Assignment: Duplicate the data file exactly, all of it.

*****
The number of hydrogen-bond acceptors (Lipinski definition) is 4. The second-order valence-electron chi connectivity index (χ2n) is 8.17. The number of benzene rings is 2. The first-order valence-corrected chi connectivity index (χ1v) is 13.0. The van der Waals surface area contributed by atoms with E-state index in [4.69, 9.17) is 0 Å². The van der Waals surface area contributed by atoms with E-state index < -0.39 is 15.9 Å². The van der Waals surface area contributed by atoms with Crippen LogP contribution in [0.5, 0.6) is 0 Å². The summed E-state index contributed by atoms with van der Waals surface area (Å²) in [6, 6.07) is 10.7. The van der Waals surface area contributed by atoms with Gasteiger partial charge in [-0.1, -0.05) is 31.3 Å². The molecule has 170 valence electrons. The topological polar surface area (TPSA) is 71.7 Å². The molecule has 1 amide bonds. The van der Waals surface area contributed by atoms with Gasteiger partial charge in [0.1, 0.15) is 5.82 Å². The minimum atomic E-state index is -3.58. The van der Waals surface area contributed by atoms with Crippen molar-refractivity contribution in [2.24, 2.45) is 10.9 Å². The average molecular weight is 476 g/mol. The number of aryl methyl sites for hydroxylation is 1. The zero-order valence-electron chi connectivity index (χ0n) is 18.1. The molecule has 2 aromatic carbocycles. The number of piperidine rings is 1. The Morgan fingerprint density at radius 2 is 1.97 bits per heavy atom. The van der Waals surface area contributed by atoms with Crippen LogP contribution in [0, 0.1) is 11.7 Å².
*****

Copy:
The number of hydrogen-bond acceptors (Lipinski definition) is 4. The second-order valence-electron chi connectivity index (χ2n) is 8.17. The number of benzene rings is 2. The first-order valence-corrected chi connectivity index (χ1v) is 13.0. The van der Waals surface area contributed by atoms with E-state index in [4.69, 9.17) is 0 Å². The van der Waals surface area contributed by atoms with E-state index < -0.39 is 15.9 Å². The van der Waals surface area contributed by atoms with Crippen LogP contribution in [0.5, 0.6) is 0 Å². The summed E-state index contributed by atoms with van der Waals surface area (Å²) in [6, 6.07) is 10.7. The van der Waals surface area contributed by atoms with Gasteiger partial charge in [-0.1, -0.05) is 31.3 Å². The molecule has 170 valence electrons. The topological polar surface area (TPSA) is 71.7 Å². The molecule has 1 amide bonds. The van der Waals surface area contributed by atoms with Gasteiger partial charge in [0.1, 0.15) is 5.82 Å². The minimum atomic E-state index is -3.58. The van der Waals surface area contributed by atoms with Crippen molar-refractivity contribution in [2.24, 2.45) is 10.9 Å². The average molecular weight is 476 g/mol. The number of aryl methyl sites for hydroxylation is 1. The zero-order valence-electron chi connectivity index (χ0n) is 18.1. The molecule has 2 aromatic carbocycles. The number of piperidine rings is 1. The Morgan fingerprint density at radius 2 is 1.97 bits per heavy atom. The van der Waals surface area contributed by atoms with Crippen LogP contribution in [0, 0.1) is 11.7 Å².